In Northern Thailand, sticky rice is essential. Chef Ricker shows you how to steam it to perfection in the traditional way, using a rattan basket. (Plan ahead: the rice needs to be soaked overnight to absorb enough water to stay deliciously chewy.)
Place rice in a large bowl and add enough room-temperature water to cover by 1 inch. Soak at least 4 hours and up to 10. Once rice has soaked, rinse rattan basket to dampen, then set upright in a colander. Rinse cheesecloth to dampen, then line the inside of the rattan basket in an even layer (there will be overhang). Set aside.
Drain rice by slowly pouring off the water; when most of the water is gone, run the tap gently over the rice to rinse it, letting the water overflow from the bowl. As the tap runs, use your hand to gently stir the rice. The water will be cloudy at first, but it will become almost clear after 2–3 minutes. At that point, drain the rice in the sink using the cloth-lined basket fitted over the colander (discard the rinsing water). Add water to the steamer pot to a depth of 2 inches. Add pandan leaf, then bring water to a boil over high heat, 5 minutes.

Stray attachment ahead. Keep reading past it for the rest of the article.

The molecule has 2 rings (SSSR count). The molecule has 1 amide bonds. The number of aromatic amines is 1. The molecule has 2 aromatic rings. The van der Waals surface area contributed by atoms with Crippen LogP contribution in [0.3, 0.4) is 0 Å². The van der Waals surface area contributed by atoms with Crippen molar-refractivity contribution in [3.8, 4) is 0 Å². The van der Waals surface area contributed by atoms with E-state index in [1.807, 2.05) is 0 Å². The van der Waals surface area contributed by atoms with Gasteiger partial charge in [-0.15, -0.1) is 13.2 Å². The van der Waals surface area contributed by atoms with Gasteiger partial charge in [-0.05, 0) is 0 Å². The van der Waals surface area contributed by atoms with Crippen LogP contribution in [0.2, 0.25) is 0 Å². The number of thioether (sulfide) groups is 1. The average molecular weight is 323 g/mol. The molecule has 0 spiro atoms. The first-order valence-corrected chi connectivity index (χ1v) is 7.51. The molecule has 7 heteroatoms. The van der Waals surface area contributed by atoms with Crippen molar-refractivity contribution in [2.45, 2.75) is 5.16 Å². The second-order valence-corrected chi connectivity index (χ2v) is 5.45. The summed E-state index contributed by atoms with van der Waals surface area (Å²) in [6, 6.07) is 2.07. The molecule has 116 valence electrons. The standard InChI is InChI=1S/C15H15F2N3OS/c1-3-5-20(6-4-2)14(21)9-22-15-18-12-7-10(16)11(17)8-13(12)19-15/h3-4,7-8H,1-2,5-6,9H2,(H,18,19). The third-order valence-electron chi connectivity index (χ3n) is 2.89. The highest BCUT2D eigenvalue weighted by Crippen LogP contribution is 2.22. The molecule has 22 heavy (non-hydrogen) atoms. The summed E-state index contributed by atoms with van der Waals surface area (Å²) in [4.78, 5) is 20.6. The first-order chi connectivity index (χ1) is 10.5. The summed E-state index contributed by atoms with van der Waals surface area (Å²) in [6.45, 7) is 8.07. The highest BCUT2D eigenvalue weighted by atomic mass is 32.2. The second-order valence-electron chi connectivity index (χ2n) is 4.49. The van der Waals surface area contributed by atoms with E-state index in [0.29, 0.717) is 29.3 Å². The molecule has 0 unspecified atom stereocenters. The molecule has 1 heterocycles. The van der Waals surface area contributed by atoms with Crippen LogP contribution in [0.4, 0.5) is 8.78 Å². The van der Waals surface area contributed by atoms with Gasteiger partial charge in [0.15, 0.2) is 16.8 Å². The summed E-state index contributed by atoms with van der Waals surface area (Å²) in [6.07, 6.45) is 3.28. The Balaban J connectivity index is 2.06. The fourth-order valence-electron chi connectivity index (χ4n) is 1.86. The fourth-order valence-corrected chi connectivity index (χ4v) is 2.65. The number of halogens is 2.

Tie the cheesecloth into a bundle so the rice is completely enveloped. Place the rattan basket on top of the steamer pot. Reduce heat to medium, and place a pot lid that fits snugly inside the steamer directly on top of the rice bundle. Allow the rice to steam for 15 minutes.
After 15 minutes, remove pot lid. Use tongs to flip the cheesecloth bundle, so the top of the bundle now rests against the bottom of the basket. (Use the lid for assistance if necessary.) Replace the lid and steam for 15 more minutes.
After a total of 30–35 minutes of steaming, remove rice cooker from heat. Serve immediately, or place rice bundle in an insulated container (such as an ice bucket) to maintain the heat, keeping the container covered until ready to serve, up to 1 hour.